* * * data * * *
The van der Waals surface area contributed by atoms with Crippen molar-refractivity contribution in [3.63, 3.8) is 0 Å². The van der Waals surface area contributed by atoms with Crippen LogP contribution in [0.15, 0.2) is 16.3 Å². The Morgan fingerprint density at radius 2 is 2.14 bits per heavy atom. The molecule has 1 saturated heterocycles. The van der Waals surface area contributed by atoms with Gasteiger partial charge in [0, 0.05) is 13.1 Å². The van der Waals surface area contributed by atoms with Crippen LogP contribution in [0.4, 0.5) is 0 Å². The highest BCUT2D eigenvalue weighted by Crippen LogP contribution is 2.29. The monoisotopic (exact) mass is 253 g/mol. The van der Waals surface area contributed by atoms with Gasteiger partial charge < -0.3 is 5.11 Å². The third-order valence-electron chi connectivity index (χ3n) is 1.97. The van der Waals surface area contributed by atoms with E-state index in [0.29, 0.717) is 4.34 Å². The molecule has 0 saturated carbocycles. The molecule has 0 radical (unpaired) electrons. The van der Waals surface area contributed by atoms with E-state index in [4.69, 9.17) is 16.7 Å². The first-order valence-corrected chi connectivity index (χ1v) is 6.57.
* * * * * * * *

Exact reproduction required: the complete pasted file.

The van der Waals surface area contributed by atoms with Crippen molar-refractivity contribution in [3.63, 3.8) is 0 Å². The van der Waals surface area contributed by atoms with Crippen LogP contribution in [0.15, 0.2) is 16.3 Å². The Morgan fingerprint density at radius 2 is 2.14 bits per heavy atom. The molecule has 1 saturated heterocycles. The van der Waals surface area contributed by atoms with Gasteiger partial charge in [0, 0.05) is 13.1 Å². The van der Waals surface area contributed by atoms with Crippen LogP contribution in [0.4, 0.5) is 0 Å². The highest BCUT2D eigenvalue weighted by Crippen LogP contribution is 2.29. The monoisotopic (exact) mass is 253 g/mol. The van der Waals surface area contributed by atoms with Gasteiger partial charge < -0.3 is 5.11 Å². The third-order valence-electron chi connectivity index (χ3n) is 1.97. The van der Waals surface area contributed by atoms with E-state index in [0.29, 0.717) is 4.34 Å². The molecule has 0 saturated carbocycles. The molecule has 0 radical (unpaired) electrons. The van der Waals surface area contributed by atoms with E-state index in [4.69, 9.17) is 16.7 Å². The first-order valence-corrected chi connectivity index (χ1v) is 6.57.